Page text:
He is ravished by Thorpe for the first time when they stay at the house of his mother, Ursula, a bulletproof Mary Whitehouse lookalike who quickly sniffs out Scott as trouble. The act of penetration (in those days still illegal) is so violent, with Scott biting the pillow in agonized silence, that Mrs Tish cowers in a corner.

Thorpe, one of life’s five-times-a-night men, calls Scott “poor frightened rabbit”. Was it sadism that drove the Liberal politician or a “reckless daredevil” lust for danger? One day he pushes Scott into the bushes of the garden of Selwyn Lloyd, the chancellor, near the Mall for a quick grope.

Names are dropped. Scott meets Lord Reith, the Earl of Snowdon, the heir to the Guinness fortune Tara Browne, “the internationally famous interior designer David Mlinaric”, “the world-famous prima ballerina Margot Fonteyn” and Lady Longford. “We would discourse on all manner of subjects,” Scott writes, his prose suddenly strangulated by grandeur.

Why does Scott presume Thorpe will pay for his welfare stamps? If the lack of national insurance cards is such a disaster for him, why does he not apply to the authorities for replacements? How, during his long spells of idleness, does he earn his money? One moment he is so poor that he is pinching stale bread from people’s duck houses. The next he is receiving private care at the London Clinic or dandying about in shoes from Sid’s of Sloane Street or cavorting in black tie at Bayreuth with some new lover. Of these, male and female, there are several, including Francis Bacon and a former lord mayor of Dublin.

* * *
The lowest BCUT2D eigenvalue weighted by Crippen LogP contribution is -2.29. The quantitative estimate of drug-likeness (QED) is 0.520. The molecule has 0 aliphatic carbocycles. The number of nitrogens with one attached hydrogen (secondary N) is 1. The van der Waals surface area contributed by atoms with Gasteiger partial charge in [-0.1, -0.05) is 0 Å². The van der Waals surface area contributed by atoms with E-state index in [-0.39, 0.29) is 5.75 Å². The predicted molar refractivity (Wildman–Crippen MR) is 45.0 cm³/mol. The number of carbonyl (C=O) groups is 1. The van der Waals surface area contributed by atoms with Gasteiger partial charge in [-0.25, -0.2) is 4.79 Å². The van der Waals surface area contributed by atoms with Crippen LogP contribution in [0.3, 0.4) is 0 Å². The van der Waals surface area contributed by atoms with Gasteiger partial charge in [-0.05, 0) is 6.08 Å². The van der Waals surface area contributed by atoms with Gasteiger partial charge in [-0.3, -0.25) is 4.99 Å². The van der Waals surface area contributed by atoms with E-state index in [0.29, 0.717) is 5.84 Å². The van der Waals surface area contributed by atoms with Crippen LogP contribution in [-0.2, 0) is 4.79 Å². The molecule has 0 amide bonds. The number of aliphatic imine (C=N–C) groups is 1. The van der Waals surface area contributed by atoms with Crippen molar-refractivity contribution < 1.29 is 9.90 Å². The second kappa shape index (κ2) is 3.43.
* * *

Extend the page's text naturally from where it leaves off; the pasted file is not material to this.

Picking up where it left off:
Thorpe in Brighton in better days, 1969.

Scott buys a house in Wales and then “gives it up”. Just like that. The story has more holes than a string vest. And yet it is strangely gripping, particularly when we reach the alleged plot to bump him off, silencing an embarrassment to the Liberal Party leader. The hit man, Andrew “Gino” Newton, is a mustachioed, pipe-sucking villain in sunglasses, worthy of ’Allo ’Allo!. On hearing that Scott is in Barnstaple, he goes initially to Dunstable.

The book becomes a bloodbath of reputations. Three Liberal grandees, David Steel, Emlyn Hooson and Lord Byers, accuse Scott of being a common blackmailer. They turn white when Scott shows them documentary evidence to support his claims about Thorpe. Among the editors who try to stitch up Scott is, oops, the sainted Harold Evans, of The Sunday Times.

The prosecution lawyer at the Thorpe trial, Peter Taylor, is written off as little more than an incurious stooge. He later rose to become a generally admired lord chief justice. Nor do the book’s editors quite escape the curse of Norman. Among several errors is a claim on page 305, just as Scott is accusing others of inaccuracies, that Auberon Waugh once edited Private Eye.

This book will no doubt make money, but Scott is a disaster magnet, a force field of ill fate. Alongside Listowel the horse and Rinka the doomed Great Dane, a tortoise is dropped on the floor and has its shell broken after young Norman catches his mother in flagrante with a telephone engineer. Mrs Tish the Jack Russell is executed for killing some ducks. Acquaintances lose their businesses and their marbles.

Scott is one of those scroungers who keep being sick in guest rooms. Each time another kindly soul offers him shelter, you want to shout: “Don’t have anything to do with him!” A Welsh widow who shows him affection is so driven off the rails that she commits suicide. Scott leads police to the cottage where her body has been rotting for two hot weeks. The description of her bedroom windows becoming black with flies is a rare moment when bleak horror cuts through the nostalgic japery.

Did Thorpe and Scott have a love affair? On Thorpe’s part, at least, the term seems unsatisfactory. “Arrangement” would be more accurate. Thorpe found physical release but showed almost no affection. It ended for good in early 1975 after Scott, drink having been taken, drove to see Thorpe in Devon and contrived to bash into the house. Thorpe’s wife refused to let him through the front door and Scott heard her shouting to her husband: “It’s your nut!” Scott would later conclude that Thorpe was behind the attempted murder. He writes: “I failed to bring Jeremy to justice.”

Quentin Letts is the political sketch writer for The Times and a theater critic for The Sunday Times